Plane

Plane

Friday, December 30, 2016

"Shangrila" Series Pen #1


We were doing some yard work at my in-laws lake house on Lake Shangrila, Wisconsin, burning leaves, pruning some trees, when we pruned what we thought might have been a juniper bush. Turns out, it's aromatic cedar (one smell and you know). the branches looked incredibly gnarled and twisted, like they might have some interesting figure, so I grabbed a few and figured I'd see what I could get out of them on the lathe. Turns out (buh-dum-ching) the pieces are the ideal size for turning pens.

I turned it on the lathe, sanded to 1500 grit, and applied 6 coats of CA to finish. The pen kit is black with chrome trim and is a "twist" mechanism ball point.

Thus starts a series of pens, the "Shangrila" Series.

Monday, December 26, 2016

Hickory Chopping Block How-To

Finished product
So the plan here is to describe how to make an end grain chopping block. If you just want to check out pictures of it in its finished form, check out the other post.

Hickory End Grain Chopping Block Finished Post


Okay, new thing, there's going to be two posts on this chopping block. This one is just pictures and general description, the other will be a step-by-step of it how it was made.

Wednesday, December 21, 2016

Monday, December 5, 2016

12" Danggai Knife Strip


Just in time for the holidays, someone picked up this knife strip.



I've got enough material left for one more like this, so strike while the iron's hot.



Wednesday, November 30, 2016

Rustic Wedding Card Crate


My lovely spouse had the idea of having people drop cards off at our wedding into a box that looked sort of like an old-timey beer shipping crate. She found an example on etsy, and I gave it a shot.

Friday, November 25, 2016

Bowties


Bowtie joints go by many names, butterfly keys, dovetail keys, bowties, or Dutchman joints. They have two big uses: First, they look awesome. Always err on the side of awesome. Secondly, they provide mechanical stability to a joint, and, especially in situations where wood is checking, splitting, or cracking, a butterfly joint can inhibit the expansion of that problem.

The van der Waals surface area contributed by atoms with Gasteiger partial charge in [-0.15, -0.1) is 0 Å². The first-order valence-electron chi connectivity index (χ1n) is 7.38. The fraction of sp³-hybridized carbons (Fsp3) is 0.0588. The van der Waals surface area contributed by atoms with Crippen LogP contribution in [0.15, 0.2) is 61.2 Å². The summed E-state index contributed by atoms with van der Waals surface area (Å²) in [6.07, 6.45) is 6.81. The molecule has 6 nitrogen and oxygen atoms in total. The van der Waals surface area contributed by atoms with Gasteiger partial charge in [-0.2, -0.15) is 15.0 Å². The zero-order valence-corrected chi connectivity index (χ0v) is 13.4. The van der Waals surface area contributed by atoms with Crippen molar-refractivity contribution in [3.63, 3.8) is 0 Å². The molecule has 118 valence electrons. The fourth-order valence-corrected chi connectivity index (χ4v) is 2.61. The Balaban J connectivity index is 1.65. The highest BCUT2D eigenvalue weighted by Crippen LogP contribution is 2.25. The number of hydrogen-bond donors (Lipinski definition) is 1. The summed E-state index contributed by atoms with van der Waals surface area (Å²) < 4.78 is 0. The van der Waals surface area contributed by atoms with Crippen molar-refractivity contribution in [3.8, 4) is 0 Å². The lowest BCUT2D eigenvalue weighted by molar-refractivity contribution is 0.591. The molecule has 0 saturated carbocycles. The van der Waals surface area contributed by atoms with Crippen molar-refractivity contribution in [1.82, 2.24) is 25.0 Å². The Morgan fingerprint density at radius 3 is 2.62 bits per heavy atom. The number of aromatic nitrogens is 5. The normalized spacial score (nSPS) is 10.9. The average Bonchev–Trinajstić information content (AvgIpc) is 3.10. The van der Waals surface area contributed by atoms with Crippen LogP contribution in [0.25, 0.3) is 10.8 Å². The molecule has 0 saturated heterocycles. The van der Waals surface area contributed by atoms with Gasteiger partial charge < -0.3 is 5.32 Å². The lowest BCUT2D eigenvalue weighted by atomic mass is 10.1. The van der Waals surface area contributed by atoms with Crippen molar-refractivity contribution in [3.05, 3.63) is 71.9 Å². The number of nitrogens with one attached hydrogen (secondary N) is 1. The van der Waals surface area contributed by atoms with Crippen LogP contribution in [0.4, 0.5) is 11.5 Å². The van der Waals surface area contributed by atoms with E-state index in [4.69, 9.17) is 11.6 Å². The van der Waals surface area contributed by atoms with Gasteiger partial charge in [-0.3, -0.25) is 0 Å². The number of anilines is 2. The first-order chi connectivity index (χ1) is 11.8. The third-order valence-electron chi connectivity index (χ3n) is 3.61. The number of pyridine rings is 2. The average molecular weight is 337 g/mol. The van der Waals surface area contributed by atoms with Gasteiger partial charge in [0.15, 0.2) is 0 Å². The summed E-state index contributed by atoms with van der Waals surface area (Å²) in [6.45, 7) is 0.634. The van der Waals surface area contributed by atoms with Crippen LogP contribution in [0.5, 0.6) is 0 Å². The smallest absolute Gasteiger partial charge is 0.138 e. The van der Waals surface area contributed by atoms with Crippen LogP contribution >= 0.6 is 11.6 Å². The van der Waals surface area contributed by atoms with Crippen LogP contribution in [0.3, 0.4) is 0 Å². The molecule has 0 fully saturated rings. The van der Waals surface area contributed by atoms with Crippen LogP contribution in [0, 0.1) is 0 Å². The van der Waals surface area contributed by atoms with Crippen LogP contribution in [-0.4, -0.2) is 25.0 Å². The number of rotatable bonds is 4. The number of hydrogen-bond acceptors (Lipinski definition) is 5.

Wednesday, November 16, 2016

Wedding Guest Bench

In the words of my wonderful wife, we will chair-ish it forever.

Hire these people if you want photographs that look this good: http://www.tjuttke.com/

I wasn't joking: http://www.tjuttke.com/

Yup, still not joking: http://www.tjuttke.com/
This is a live edge sitka spruce slab bench that we used in lieu of a guestbook at our wedding. Construction details and more pics after the jump.

Sunday, November 13, 2016

Steak Knives Part 7 - Display Boxes


After spending 7 posts worth of effort making these, they really needed a good display box. And, so we have this break from knife making to discuss the making of mitered boxes with a sliding lid.

Steak Knives Part 5 - Sanded, but Unfinished v.1.0

I've been going through all of the steps I took to making these steak knives, and this post is essentially just a photo album showing what each species looked like after being sanded to 1500, but before the finish went on. Pics after the jump:

Friday, November 11, 2016

Steak Knives Part 4 - Shaping Knife Handles


As part of the steak knife project, I needed to contour the handles into something that feels good in the hand. That means moving from square corners to rounded contours. Pics along the way after the jump

Tuesday, November 8, 2016

Steak Knives Part 3 - Testing Finishes 2


Okay, so I discussed what finishes I selected, now this post is essentially just to show and discuss the results of my little finishing experiment.

As a reminder, this is what I did;

1. I sanded a piece of scrap of bubinga, leopardwood, wenge, Carribean rosewood, redheart, and paduak. and zebrawood to 800 grit.
2. I finished one side of each with Tru-Oil.
3. A few days later, sealed the other side with dewaxed shellac and used Tru-Oil.
4. Formby's on a piece of each.
5. Lastly, I took a final piece and tried the submersion technique.

Results after the jump:

Steak Knives Part 2 - Testing Finishes 1

Since I've embarked on the adventure of making knife handles, I realized that applying a finish to a knife handle poses different challenges than I'm used to. First off, I hit up The Dusty Life for some suggestions.


A knife handle is different from something like a table top in a couple big practical ways.

1. It's going to be *handled* as in, subjected to both being in a hand (so needs to feel good there) as well as the wear, tear, and natural oils that are present on a human hand.
2. It's going to be near food and also will get wet when you wash it.

This means I needed to do a little more research.

Steak Knives Part 1 - Prototype



So I set out to make some steak knives. How hard could it be, right? Cut handle wood to the shape of the tang, epoxy and rivet the handle on, sand it a bit, and voila, no? Yeah. No.